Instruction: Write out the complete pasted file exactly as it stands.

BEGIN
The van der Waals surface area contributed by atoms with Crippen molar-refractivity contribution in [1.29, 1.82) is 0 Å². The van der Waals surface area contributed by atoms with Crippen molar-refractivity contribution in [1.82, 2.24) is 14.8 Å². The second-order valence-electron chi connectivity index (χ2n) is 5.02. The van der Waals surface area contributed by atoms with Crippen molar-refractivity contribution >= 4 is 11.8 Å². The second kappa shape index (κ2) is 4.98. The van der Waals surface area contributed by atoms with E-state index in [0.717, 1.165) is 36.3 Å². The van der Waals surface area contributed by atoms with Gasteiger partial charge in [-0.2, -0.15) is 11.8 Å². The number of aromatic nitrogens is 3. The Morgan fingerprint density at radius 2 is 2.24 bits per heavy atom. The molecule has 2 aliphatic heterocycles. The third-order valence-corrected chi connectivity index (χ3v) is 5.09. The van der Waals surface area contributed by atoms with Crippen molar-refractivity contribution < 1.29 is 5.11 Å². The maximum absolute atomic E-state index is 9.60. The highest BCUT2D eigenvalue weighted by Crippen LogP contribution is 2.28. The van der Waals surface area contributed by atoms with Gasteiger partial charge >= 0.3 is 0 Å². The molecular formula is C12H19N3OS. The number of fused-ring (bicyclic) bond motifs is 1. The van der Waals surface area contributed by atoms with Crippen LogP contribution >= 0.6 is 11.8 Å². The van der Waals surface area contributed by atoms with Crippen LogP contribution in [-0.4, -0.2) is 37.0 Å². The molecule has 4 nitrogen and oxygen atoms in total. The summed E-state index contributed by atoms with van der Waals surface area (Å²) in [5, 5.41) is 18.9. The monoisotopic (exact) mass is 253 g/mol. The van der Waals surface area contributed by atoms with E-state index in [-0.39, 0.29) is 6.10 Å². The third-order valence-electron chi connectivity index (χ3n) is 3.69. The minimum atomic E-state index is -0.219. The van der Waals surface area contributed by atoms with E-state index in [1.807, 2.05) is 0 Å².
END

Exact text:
The van der Waals surface area contributed by atoms with Crippen molar-refractivity contribution in [1.29, 1.82) is 0 Å². The van der Waals surface area contributed by atoms with Crippen molar-refractivity contribution in [1.82, 2.24) is 14.8 Å². The second-order valence-electron chi connectivity index (χ2n) is 5.02. The van der Waals surface area contributed by atoms with Crippen molar-refractivity contribution >= 4 is 11.8 Å². The second kappa shape index (κ2) is 4.98. The van der Waals surface area contributed by atoms with E-state index in [0.717, 1.165) is 36.3 Å². The van der Waals surface area contributed by atoms with Gasteiger partial charge in [-0.2, -0.15) is 11.8 Å². The number of aromatic nitrogens is 3. The Morgan fingerprint density at radius 2 is 2.24 bits per heavy atom. The molecule has 2 aliphatic heterocycles. The third-order valence-corrected chi connectivity index (χ3v) is 5.09. The van der Waals surface area contributed by atoms with Crippen molar-refractivity contribution < 1.29 is 5.11 Å². The maximum absolute atomic E-state index is 9.60. The highest BCUT2D eigenvalue weighted by Crippen LogP contribution is 2.28. The van der Waals surface area contributed by atoms with Gasteiger partial charge >= 0.3 is 0 Å². The molecular formula is C12H19N3OS. The number of fused-ring (bicyclic) bond motifs is 1. The van der Waals surface area contributed by atoms with Crippen LogP contribution >= 0.6 is 11.8 Å². The van der Waals surface area contributed by atoms with Crippen LogP contribution in [-0.4, -0.2) is 37.0 Å². The molecule has 4 nitrogen and oxygen atoms in total. The summed E-state index contributed by atoms with van der Waals surface area (Å²) in [5, 5.41) is 18.9. The monoisotopic (exact) mass is 253 g/mol. The van der Waals surface area contributed by atoms with E-state index in [-0.39, 0.29) is 6.10 Å². The third-order valence-electron chi connectivity index (χ3n) is 3.69. The minimum atomic E-state index is -0.219. The van der Waals surface area contributed by atoms with E-state index in [1.807, 2.05) is 0 Å².